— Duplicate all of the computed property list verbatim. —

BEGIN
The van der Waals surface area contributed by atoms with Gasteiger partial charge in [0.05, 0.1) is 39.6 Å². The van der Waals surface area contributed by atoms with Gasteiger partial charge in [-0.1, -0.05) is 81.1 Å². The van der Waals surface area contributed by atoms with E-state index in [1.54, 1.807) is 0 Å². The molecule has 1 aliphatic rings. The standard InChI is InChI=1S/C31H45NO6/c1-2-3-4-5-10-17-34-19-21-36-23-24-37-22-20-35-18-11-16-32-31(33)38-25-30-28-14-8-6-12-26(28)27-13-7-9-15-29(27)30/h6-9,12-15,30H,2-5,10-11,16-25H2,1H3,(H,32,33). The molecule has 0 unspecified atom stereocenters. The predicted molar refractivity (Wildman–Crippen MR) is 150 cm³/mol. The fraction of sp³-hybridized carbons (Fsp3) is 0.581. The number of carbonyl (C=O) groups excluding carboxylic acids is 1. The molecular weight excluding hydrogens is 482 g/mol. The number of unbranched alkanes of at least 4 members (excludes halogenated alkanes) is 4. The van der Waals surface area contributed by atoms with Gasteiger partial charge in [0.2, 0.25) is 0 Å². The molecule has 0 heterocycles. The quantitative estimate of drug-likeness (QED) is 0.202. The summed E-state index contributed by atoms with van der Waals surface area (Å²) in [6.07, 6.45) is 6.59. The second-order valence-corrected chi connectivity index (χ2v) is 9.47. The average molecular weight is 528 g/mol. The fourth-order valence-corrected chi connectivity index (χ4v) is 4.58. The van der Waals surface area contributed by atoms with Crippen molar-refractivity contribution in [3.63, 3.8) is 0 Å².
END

The van der Waals surface area contributed by atoms with Gasteiger partial charge in [0.05, 0.1) is 39.6 Å². The van der Waals surface area contributed by atoms with Gasteiger partial charge in [-0.1, -0.05) is 81.1 Å². The van der Waals surface area contributed by atoms with E-state index in [1.54, 1.807) is 0 Å². The molecule has 1 aliphatic rings. The standard InChI is InChI=1S/C31H45NO6/c1-2-3-4-5-10-17-34-19-21-36-23-24-37-22-20-35-18-11-16-32-31(33)38-25-30-28-14-8-6-12-26(28)27-13-7-9-15-29(27)30/h6-9,12-15,30H,2-5,10-11,16-25H2,1H3,(H,32,33). The molecule has 0 unspecified atom stereocenters. The predicted molar refractivity (Wildman–Crippen MR) is 150 cm³/mol. The fraction of sp³-hybridized carbons (Fsp3) is 0.581. The number of carbonyl (C=O) groups excluding carboxylic acids is 1. The molecular weight excluding hydrogens is 482 g/mol. The number of unbranched alkanes of at least 4 members (excludes halogenated alkanes) is 4. The van der Waals surface area contributed by atoms with Gasteiger partial charge in [0.2, 0.25) is 0 Å². The molecule has 0 heterocycles. The quantitative estimate of drug-likeness (QED) is 0.202. The summed E-state index contributed by atoms with van der Waals surface area (Å²) in [6.07, 6.45) is 6.59. The second-order valence-corrected chi connectivity index (χ2v) is 9.47. The average molecular weight is 528 g/mol. The fourth-order valence-corrected chi connectivity index (χ4v) is 4.58. The van der Waals surface area contributed by atoms with Crippen molar-refractivity contribution in [3.63, 3.8) is 0 Å².